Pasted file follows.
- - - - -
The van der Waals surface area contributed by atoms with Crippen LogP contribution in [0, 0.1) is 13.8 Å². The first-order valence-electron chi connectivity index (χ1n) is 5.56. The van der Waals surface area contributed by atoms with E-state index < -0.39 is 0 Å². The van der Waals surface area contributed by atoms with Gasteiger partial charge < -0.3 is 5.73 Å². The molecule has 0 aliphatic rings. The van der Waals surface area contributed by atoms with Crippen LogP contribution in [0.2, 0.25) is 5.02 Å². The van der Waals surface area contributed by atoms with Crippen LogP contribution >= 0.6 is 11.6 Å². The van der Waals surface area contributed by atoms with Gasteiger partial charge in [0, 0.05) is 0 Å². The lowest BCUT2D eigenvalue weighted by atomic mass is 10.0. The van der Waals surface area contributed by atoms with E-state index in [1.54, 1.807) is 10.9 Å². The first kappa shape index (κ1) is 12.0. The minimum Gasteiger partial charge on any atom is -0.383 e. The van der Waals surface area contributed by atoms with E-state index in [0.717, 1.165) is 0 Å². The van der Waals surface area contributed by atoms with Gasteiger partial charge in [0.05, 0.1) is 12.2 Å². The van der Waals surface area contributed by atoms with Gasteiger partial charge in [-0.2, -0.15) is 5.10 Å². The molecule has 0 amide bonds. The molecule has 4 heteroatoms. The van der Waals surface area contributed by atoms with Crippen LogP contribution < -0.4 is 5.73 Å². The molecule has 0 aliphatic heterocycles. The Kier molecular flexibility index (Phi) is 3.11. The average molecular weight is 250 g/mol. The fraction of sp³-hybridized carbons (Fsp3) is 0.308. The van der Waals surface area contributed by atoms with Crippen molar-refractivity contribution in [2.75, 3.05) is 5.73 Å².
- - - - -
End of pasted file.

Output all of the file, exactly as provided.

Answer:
The van der Waals surface area contributed by atoms with Crippen LogP contribution in [0, 0.1) is 13.8 Å². The first-order valence-electron chi connectivity index (χ1n) is 5.56. The van der Waals surface area contributed by atoms with E-state index < -0.39 is 0 Å². The van der Waals surface area contributed by atoms with Gasteiger partial charge < -0.3 is 5.73 Å². The molecule has 0 aliphatic rings. The van der Waals surface area contributed by atoms with Crippen LogP contribution in [0.2, 0.25) is 5.02 Å². The van der Waals surface area contributed by atoms with Crippen LogP contribution >= 0.6 is 11.6 Å². The van der Waals surface area contributed by atoms with Gasteiger partial charge in [0, 0.05) is 0 Å². The lowest BCUT2D eigenvalue weighted by atomic mass is 10.0. The van der Waals surface area contributed by atoms with E-state index in [1.54, 1.807) is 10.9 Å². The first kappa shape index (κ1) is 12.0. The minimum Gasteiger partial charge on any atom is -0.383 e. The van der Waals surface area contributed by atoms with E-state index in [0.717, 1.165) is 0 Å². The van der Waals surface area contributed by atoms with Gasteiger partial charge in [0.05, 0.1) is 12.2 Å². The van der Waals surface area contributed by atoms with Gasteiger partial charge in [-0.2, -0.15) is 5.10 Å². The molecule has 0 amide bonds. The molecule has 4 heteroatoms. The van der Waals surface area contributed by atoms with Crippen LogP contribution < -0.4 is 5.73 Å². The molecule has 0 aliphatic heterocycles. The Kier molecular flexibility index (Phi) is 3.11. The average molecular weight is 250 g/mol. The fraction of sp³-hybridized carbons (Fsp3) is 0.308. The van der Waals surface area contributed by atoms with Crippen molar-refractivity contribution in [2.75, 3.05) is 5.73 Å².